Scedosporium/Pseudallescheria infections

Semin Respir Crit Care Med. 2004 Apr;25(2):171-81. doi: 10.1055/s-2004-824901.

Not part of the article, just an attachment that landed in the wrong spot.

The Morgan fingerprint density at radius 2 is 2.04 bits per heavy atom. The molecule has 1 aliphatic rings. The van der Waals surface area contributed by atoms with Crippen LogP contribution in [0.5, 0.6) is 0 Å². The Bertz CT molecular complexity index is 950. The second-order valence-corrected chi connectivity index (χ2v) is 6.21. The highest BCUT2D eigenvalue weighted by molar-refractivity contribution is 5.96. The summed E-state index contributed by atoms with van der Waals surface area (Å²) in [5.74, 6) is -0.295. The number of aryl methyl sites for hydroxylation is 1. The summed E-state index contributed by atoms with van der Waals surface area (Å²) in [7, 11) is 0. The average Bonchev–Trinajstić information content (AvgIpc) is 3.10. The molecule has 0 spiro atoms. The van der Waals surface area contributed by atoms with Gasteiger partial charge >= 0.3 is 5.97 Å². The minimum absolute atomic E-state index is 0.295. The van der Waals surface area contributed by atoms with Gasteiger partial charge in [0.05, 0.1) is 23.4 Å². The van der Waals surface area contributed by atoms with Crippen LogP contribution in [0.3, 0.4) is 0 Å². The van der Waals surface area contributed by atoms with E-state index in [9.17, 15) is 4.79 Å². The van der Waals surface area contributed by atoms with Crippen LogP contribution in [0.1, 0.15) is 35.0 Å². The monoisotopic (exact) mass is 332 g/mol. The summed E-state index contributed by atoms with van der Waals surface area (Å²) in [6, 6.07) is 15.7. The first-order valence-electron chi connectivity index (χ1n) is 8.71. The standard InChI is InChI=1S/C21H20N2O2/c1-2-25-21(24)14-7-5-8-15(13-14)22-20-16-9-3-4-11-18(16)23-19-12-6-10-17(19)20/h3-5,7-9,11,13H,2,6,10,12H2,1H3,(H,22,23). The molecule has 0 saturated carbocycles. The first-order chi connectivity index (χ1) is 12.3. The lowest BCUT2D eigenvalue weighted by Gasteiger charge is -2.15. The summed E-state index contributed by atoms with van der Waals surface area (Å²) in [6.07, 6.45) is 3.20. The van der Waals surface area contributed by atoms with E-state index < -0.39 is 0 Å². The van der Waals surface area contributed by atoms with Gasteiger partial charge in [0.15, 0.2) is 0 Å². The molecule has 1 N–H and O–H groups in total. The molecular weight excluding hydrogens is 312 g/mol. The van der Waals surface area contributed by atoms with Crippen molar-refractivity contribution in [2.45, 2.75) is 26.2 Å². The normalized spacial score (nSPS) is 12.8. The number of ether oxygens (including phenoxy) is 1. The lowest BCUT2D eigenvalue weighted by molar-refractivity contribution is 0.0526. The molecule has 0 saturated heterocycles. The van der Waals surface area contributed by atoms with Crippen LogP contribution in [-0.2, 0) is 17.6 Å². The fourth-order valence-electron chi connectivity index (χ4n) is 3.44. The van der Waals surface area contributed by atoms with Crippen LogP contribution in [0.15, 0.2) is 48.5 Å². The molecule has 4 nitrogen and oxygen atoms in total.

The genus Scedosporium comprises a group of filamentous fungi found ubiquitously in the environment. The two major human pathogens within this genus are S. apiospermum-the asexual state of Pseudallescheria boydii-and S. prolificans. Both histologically resemble Aspergillus species, with hyphae that are septated and branching at acute angles. Although Scedosporium infections can occur in immunocompetent persons, the overall incidence has increased over the last decade as a consequence of improved diagnostics and a growing immunosuppressed population (e.g., transplant, malignancy, acquired immunodeficiency syndrome). These organisms can cause systemic infection in immunocompromised hosts manifested as sinopulmonary, central nervous system, osteoarticular, ocular, endovascular, and lymphocutaneous disease. Dissemination may occur hematogenously or contiguously, with high associated mortality (>75%). Scedosporium species are known to be largely resistant to traditional antifungals such as amphotericin B; however, treatment with newer triazoles, such as voriconazole, appears to be more efficacious.